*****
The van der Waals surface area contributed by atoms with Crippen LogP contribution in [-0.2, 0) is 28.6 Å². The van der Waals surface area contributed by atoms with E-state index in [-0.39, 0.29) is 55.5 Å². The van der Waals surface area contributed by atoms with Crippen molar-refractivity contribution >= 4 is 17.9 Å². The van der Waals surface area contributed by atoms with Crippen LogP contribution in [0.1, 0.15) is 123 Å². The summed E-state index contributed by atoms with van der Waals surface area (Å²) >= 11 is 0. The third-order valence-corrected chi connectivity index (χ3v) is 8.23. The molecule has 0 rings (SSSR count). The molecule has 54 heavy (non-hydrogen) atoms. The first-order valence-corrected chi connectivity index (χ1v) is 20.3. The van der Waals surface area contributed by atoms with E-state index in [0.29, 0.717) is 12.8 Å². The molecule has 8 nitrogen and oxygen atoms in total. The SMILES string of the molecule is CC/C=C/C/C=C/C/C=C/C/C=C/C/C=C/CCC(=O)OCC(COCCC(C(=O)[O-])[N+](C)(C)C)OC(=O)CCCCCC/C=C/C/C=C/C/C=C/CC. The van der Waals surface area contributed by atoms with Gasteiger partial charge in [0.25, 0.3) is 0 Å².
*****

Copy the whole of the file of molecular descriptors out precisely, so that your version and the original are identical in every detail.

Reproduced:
The van der Waals surface area contributed by atoms with Crippen LogP contribution in [-0.2, 0) is 28.6 Å². The van der Waals surface area contributed by atoms with E-state index in [-0.39, 0.29) is 55.5 Å². The van der Waals surface area contributed by atoms with Crippen molar-refractivity contribution >= 4 is 17.9 Å². The van der Waals surface area contributed by atoms with Crippen LogP contribution in [0.1, 0.15) is 123 Å². The summed E-state index contributed by atoms with van der Waals surface area (Å²) >= 11 is 0. The third-order valence-corrected chi connectivity index (χ3v) is 8.23. The molecule has 0 rings (SSSR count). The molecule has 54 heavy (non-hydrogen) atoms. The first-order valence-corrected chi connectivity index (χ1v) is 20.3. The van der Waals surface area contributed by atoms with E-state index in [0.29, 0.717) is 12.8 Å². The molecule has 8 nitrogen and oxygen atoms in total. The SMILES string of the molecule is CC/C=C/C/C=C/C/C=C/C/C=C/C/C=C/CCC(=O)OCC(COCCC(C(=O)[O-])[N+](C)(C)C)OC(=O)CCCCCC/C=C/C/C=C/C/C=C/CC. The van der Waals surface area contributed by atoms with Gasteiger partial charge in [0.25, 0.3) is 0 Å².